ANSI/AARST MS-PC-2022: Radon Gas In Air

Two construction workers are making a hole in the basement floor to install a radon mitigation system adhering to ANSI/AARST MS-PC-2022.

Radon—an odorless and invisible radioactive gas naturally released from rocks, soil, and water—is a part of your life regardless of where you live. It can get trapped inside homes and buildings, and the gas may build up in the air. Over time, inhaling high levels of radon can cause lung cancer, so measuring radon levels in indoor environments is critical for ensuing public safety. ANSI/AARST MS-PC-2022: Performance Specifications For Instrumentation Systems Designed To Measure Radon Gas In Air identifies minimum performance criteria for devices or systems used for measurements of radon in indoor environments for the purpose of determining whether or not the home or building should be mitigated to reduce the radon concentration below an applicable guideline concentration.

Radon in Homes and Buildings

Every building contains radon but the levels are usually low. The question arises: how does radon enter an indoor environment? The answer is radon comes from the natural decay of uranium and radium found in nearly all rocks and soils. It moves up from the ground and into buildings through the openings that exist in floors or walls. Where groundwater is the primary source for drinking water, radon can enter with the home’s water. Since radon comes from rocks and soils, it usually collects in rooms that are in contact with the ground, like basements. Hence, radon levels are often highest in the lowest part of a home or building, so testing in the basement or first floor is a useful place to start.


ANSI/AARST MS-PC-2022 specifies minimum performance requirements for radon measuring devices, as well as testing criteria for demonstrating and documenting compliance. Further, it details minimum performance criteria and testing procedures for instruments and/or systems designed to quantify the concentration of 222Rn gas in air. These are consistent but general performance criteria applicable to the wide variety of radon measurement devices used for indoor measurements, primarily in residential environments or buildings not associated with the possession or handling of radioactive materials. The standard addresses performance criteria for radiological and environmental parameters.

ANSI/AARST MS-PC-2022 does not address the calibration or other quality assurance requirements for the use of the instruments and/or systems, or the measurement of other isotopes of radon such as 220Rn and 219Rn or progeny of any radon isotope. This standard does not address interference from isotopes of radon other than 222Rn, grab sampling methods, mechanical and electrical issues related to the devices, or performance criteria for laboratory equipment that might be used to analyze devices, such as a gamma-ray spectroscopy system for analyzing a charcoal canister. Sampling periods of less than 1 hour in duration are explicitly excluded from consideration in this standard. Although the performance criteria could be adopted for use in a certification program, such a program is beyond the scope of this standard.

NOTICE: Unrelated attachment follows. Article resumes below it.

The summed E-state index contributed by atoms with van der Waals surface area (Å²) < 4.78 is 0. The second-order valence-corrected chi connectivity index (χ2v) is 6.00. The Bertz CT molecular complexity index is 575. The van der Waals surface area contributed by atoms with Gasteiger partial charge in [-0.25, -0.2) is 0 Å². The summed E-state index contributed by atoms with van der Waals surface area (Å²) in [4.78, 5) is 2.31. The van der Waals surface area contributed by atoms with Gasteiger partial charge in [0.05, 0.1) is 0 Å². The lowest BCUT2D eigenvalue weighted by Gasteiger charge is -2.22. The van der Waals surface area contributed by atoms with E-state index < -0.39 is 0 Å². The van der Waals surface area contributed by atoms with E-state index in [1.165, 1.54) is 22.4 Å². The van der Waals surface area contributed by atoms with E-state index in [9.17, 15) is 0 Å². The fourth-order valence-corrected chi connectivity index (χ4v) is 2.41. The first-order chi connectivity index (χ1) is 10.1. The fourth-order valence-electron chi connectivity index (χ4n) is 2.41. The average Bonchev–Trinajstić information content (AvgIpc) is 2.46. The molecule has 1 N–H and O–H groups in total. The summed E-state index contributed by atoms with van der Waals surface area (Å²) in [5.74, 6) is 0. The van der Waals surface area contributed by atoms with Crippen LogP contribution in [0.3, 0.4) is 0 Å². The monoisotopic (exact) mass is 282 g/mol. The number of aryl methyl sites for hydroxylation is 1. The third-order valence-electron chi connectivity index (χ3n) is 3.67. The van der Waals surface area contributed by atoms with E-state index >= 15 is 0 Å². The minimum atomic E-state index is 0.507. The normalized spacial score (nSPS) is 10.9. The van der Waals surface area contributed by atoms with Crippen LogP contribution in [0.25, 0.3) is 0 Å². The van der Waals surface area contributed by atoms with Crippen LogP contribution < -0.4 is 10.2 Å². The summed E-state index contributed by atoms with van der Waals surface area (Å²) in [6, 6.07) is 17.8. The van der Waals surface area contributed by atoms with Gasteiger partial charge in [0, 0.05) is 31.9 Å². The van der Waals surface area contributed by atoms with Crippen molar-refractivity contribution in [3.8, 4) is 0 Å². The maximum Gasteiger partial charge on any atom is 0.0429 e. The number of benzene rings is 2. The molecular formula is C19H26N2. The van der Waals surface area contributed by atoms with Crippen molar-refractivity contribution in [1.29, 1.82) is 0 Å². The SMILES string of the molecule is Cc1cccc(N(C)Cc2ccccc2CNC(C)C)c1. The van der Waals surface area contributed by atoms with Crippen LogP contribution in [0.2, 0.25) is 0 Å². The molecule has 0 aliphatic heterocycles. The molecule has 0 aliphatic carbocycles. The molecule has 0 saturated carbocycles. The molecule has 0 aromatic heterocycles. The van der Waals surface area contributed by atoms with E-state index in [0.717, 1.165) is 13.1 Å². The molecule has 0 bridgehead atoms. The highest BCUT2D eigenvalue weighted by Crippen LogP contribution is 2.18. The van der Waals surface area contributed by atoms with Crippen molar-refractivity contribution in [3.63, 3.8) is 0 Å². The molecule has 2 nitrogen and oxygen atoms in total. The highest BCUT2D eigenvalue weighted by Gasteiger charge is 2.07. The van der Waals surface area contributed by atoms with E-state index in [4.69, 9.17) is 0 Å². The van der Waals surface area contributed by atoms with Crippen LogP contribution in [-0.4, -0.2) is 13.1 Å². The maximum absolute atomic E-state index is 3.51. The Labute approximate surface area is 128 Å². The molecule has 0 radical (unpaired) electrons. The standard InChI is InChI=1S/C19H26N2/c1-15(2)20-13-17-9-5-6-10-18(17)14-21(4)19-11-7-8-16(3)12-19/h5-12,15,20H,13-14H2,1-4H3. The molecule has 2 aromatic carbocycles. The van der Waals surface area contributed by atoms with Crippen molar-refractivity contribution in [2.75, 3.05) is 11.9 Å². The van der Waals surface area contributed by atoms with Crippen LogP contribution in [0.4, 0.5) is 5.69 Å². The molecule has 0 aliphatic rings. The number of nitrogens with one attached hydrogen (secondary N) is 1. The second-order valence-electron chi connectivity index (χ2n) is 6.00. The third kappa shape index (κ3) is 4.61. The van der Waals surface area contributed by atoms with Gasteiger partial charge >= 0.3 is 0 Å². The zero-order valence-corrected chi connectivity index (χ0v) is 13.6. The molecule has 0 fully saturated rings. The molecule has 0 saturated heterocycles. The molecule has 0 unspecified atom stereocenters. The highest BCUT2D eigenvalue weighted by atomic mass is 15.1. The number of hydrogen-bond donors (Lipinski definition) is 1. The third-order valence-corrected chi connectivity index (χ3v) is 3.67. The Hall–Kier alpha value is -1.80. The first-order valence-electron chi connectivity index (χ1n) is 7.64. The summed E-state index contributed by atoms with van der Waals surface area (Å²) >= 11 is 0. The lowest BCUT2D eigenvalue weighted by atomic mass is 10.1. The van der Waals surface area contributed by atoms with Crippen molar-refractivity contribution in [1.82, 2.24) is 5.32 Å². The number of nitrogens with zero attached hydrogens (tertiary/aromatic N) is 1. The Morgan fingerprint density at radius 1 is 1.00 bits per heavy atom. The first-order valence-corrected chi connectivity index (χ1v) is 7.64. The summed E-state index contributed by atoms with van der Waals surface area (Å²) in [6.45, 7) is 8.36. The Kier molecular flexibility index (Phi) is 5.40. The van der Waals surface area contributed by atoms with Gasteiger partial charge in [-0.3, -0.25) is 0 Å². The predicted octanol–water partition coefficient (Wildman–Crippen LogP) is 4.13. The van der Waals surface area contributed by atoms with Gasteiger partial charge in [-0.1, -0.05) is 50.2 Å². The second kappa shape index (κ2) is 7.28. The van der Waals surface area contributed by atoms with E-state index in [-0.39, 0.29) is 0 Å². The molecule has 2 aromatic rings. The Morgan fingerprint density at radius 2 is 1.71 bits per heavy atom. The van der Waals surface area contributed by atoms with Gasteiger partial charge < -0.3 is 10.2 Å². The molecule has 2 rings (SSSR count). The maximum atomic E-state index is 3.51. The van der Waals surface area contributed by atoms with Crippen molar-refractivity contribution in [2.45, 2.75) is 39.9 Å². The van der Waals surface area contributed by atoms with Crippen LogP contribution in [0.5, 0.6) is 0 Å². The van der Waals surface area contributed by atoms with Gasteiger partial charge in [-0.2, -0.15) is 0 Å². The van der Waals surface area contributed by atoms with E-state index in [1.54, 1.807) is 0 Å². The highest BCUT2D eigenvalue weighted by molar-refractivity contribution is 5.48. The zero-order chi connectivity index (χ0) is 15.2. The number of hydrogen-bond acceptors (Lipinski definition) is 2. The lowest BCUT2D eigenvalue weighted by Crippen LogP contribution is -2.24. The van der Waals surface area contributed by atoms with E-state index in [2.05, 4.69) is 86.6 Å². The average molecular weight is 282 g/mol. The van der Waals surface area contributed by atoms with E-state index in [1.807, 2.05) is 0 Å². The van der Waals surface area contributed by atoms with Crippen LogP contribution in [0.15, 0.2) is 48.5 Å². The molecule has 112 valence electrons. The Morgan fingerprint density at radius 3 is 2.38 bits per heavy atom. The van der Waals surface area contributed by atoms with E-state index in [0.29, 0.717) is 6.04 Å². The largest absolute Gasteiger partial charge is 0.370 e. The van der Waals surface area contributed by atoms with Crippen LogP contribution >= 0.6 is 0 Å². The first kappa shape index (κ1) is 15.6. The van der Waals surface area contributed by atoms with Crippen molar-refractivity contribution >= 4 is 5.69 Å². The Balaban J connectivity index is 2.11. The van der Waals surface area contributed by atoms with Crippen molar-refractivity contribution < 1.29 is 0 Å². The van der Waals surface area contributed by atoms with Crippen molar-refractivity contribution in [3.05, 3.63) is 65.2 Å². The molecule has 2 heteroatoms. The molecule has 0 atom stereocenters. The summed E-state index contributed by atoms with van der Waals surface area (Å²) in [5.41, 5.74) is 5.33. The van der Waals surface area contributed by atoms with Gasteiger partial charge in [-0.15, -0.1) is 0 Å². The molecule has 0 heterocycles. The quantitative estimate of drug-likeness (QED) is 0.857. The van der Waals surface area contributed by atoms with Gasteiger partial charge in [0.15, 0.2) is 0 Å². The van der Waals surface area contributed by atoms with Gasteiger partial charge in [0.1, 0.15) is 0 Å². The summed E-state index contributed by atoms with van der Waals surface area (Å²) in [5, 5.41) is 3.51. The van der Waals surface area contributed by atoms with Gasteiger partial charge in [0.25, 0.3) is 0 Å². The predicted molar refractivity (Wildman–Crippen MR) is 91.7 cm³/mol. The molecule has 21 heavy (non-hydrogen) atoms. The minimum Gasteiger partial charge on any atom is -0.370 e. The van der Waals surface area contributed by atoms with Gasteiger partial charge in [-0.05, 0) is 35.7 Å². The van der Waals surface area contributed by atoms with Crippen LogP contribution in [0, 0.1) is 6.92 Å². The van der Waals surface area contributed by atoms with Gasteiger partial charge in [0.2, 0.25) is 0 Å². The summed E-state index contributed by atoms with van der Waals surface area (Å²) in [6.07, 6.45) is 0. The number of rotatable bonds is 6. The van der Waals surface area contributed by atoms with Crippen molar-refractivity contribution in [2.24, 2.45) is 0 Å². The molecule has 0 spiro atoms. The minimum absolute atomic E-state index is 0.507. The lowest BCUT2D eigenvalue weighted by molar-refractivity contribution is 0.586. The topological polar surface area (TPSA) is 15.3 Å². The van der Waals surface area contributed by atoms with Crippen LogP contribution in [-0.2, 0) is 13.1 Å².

Ways to Reduce Radon

Aiming for the lowest radon level you in an indoor environment will reduce the risk of harmful health effects, including lung cancer. Here are some radon reduction solutions:

  • Replacing or adding ventilation bricks in outside walls
  • Installing a small pump in the loft that gently blows in air
  • Increasing air flow in the house by opening windows and using fans and vents to circulate air (natural ventilation in any type of house should not be considered radon mitigation since it is only a temporary strategy to reduce radon)
  • Seal cracks in floors and walls with plaster, caulk, or other mate­rials designed for this purpose.

Most remedies work for years and only need an occasional check; although, you should always test radon levels again after you have implemented any of these changes. Further, it is important to contact a qualified professional to install a radon reduction (i.e., radon mitigation) system if your home radon level is at or above 4 pCi/L of air. It is also recommended by the EPA to take action to reduce radon if your home radon level is from 2 pCi/L through 4 pCi/L.


ANSI/AARST MS-PC-2022 provides guidance to manufacturersand/or laboratories regarding minimum performance criteria for their instruments or measurement systems with the associated tests that they should perform, or have performed by a third party, to demonstrate compliance with the standard. Such tests are conducted in a Standard Test Atmosphere for Radon (STAR):a standard test atmosphere for radon (often called a “radon chamber”), sufficient in size and configuration, radon concentration range, and radon concentration control. ANSI/AARST MS-PC-2022 maintains that tests conducted under conditions other than the controlled conditions of a STAR are insufficient to determine whether the requirements of this standard have been met.

ANSI/AARST MS-PC-2022: Performance Specifications For Instrumentation Systems Designed To Measure Radon Gas In Air is available on the ANSI Webstore.

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